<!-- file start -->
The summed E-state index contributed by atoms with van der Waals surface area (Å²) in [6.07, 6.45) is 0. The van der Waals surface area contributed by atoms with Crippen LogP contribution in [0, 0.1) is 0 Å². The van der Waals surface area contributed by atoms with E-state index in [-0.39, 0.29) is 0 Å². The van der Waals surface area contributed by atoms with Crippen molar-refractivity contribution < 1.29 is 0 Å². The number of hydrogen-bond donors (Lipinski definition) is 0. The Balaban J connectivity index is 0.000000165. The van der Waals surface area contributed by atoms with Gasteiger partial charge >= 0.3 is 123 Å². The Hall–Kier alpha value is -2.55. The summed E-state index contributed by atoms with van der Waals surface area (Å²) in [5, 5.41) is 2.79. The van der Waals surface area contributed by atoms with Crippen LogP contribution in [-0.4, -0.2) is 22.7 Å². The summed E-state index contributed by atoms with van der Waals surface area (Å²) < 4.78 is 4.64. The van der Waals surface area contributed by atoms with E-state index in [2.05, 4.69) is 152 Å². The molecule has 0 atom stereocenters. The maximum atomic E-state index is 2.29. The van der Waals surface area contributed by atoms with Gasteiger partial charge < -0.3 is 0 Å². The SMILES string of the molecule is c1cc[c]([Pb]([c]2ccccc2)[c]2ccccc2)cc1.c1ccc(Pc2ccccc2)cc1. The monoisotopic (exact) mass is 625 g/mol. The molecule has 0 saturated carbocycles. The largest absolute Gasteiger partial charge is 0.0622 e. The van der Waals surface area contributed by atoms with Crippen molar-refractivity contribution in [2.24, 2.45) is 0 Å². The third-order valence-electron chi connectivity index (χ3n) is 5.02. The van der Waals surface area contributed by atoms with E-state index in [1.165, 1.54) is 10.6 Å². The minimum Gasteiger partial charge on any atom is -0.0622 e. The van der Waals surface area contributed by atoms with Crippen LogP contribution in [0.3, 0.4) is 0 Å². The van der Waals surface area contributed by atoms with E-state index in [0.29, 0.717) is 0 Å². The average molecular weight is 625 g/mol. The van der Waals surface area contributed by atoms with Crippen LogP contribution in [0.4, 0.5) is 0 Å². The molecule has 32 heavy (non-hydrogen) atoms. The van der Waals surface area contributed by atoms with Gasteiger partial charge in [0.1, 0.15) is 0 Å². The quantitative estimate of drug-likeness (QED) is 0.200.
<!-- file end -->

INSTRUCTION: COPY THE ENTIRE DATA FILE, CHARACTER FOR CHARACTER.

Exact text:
The summed E-state index contributed by atoms with van der Waals surface area (Å²) in [6.07, 6.45) is 0. The van der Waals surface area contributed by atoms with Crippen LogP contribution in [0, 0.1) is 0 Å². The van der Waals surface area contributed by atoms with E-state index in [-0.39, 0.29) is 0 Å². The van der Waals surface area contributed by atoms with Crippen molar-refractivity contribution < 1.29 is 0 Å². The number of hydrogen-bond donors (Lipinski definition) is 0. The Balaban J connectivity index is 0.000000165. The van der Waals surface area contributed by atoms with Gasteiger partial charge >= 0.3 is 123 Å². The Hall–Kier alpha value is -2.55. The summed E-state index contributed by atoms with van der Waals surface area (Å²) in [5, 5.41) is 2.79. The van der Waals surface area contributed by atoms with Crippen LogP contribution in [-0.4, -0.2) is 22.7 Å². The summed E-state index contributed by atoms with van der Waals surface area (Å²) < 4.78 is 4.64. The van der Waals surface area contributed by atoms with E-state index in [2.05, 4.69) is 152 Å². The molecule has 0 atom stereocenters. The maximum atomic E-state index is 2.29. The van der Waals surface area contributed by atoms with Gasteiger partial charge < -0.3 is 0 Å². The SMILES string of the molecule is c1cc[c]([Pb]([c]2ccccc2)[c]2ccccc2)cc1.c1ccc(Pc2ccccc2)cc1. The monoisotopic (exact) mass is 625 g/mol. The molecule has 0 saturated carbocycles. The largest absolute Gasteiger partial charge is 0.0622 e. The van der Waals surface area contributed by atoms with Crippen molar-refractivity contribution in [2.24, 2.45) is 0 Å². The third-order valence-electron chi connectivity index (χ3n) is 5.02. The van der Waals surface area contributed by atoms with E-state index in [1.165, 1.54) is 10.6 Å². The minimum Gasteiger partial charge on any atom is -0.0622 e. The van der Waals surface area contributed by atoms with Crippen LogP contribution in [0.3, 0.4) is 0 Å². The van der Waals surface area contributed by atoms with E-state index in [0.29, 0.717) is 0 Å². The average molecular weight is 625 g/mol. The van der Waals surface area contributed by atoms with Crippen LogP contribution in [0.4, 0.5) is 0 Å². The molecule has 32 heavy (non-hydrogen) atoms. The van der Waals surface area contributed by atoms with Gasteiger partial charge in [0.1, 0.15) is 0 Å². The quantitative estimate of drug-likeness (QED) is 0.200.